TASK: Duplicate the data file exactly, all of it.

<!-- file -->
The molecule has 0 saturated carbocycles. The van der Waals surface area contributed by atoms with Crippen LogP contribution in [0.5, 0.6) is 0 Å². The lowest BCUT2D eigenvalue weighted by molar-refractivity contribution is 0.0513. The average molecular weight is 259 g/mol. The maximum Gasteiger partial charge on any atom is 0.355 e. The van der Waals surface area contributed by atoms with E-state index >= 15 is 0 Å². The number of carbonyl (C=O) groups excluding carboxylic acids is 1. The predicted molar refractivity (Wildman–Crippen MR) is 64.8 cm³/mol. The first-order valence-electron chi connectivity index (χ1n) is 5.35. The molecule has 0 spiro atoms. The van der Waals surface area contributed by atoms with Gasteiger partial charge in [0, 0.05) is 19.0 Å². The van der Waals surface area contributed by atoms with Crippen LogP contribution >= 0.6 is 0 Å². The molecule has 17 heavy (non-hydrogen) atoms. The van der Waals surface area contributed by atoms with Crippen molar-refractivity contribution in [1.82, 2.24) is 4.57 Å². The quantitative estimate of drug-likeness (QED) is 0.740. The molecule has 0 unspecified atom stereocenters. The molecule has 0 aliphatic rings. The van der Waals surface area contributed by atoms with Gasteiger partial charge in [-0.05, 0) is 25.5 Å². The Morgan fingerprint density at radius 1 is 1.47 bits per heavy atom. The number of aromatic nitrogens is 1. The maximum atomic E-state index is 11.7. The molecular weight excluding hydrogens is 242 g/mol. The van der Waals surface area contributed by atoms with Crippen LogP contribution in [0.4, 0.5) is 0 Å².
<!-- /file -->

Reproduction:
The molecule has 0 saturated carbocycles. The van der Waals surface area contributed by atoms with Crippen LogP contribution in [0.5, 0.6) is 0 Å². The lowest BCUT2D eigenvalue weighted by molar-refractivity contribution is 0.0513. The average molecular weight is 259 g/mol. The maximum Gasteiger partial charge on any atom is 0.355 e. The van der Waals surface area contributed by atoms with E-state index >= 15 is 0 Å². The number of carbonyl (C=O) groups excluding carboxylic acids is 1. The predicted molar refractivity (Wildman–Crippen MR) is 64.8 cm³/mol. The first-order valence-electron chi connectivity index (χ1n) is 5.35. The molecule has 0 spiro atoms. The van der Waals surface area contributed by atoms with Gasteiger partial charge in [0, 0.05) is 19.0 Å². The van der Waals surface area contributed by atoms with Crippen LogP contribution >= 0.6 is 0 Å². The molecule has 17 heavy (non-hydrogen) atoms. The van der Waals surface area contributed by atoms with Crippen molar-refractivity contribution in [1.82, 2.24) is 4.57 Å². The quantitative estimate of drug-likeness (QED) is 0.740. The molecule has 0 unspecified atom stereocenters. The molecule has 0 aliphatic rings. The van der Waals surface area contributed by atoms with Gasteiger partial charge in [-0.05, 0) is 25.5 Å². The Morgan fingerprint density at radius 1 is 1.47 bits per heavy atom. The number of aromatic nitrogens is 1. The maximum atomic E-state index is 11.7. The molecular weight excluding hydrogens is 242 g/mol. The van der Waals surface area contributed by atoms with Crippen LogP contribution in [0.4, 0.5) is 0 Å².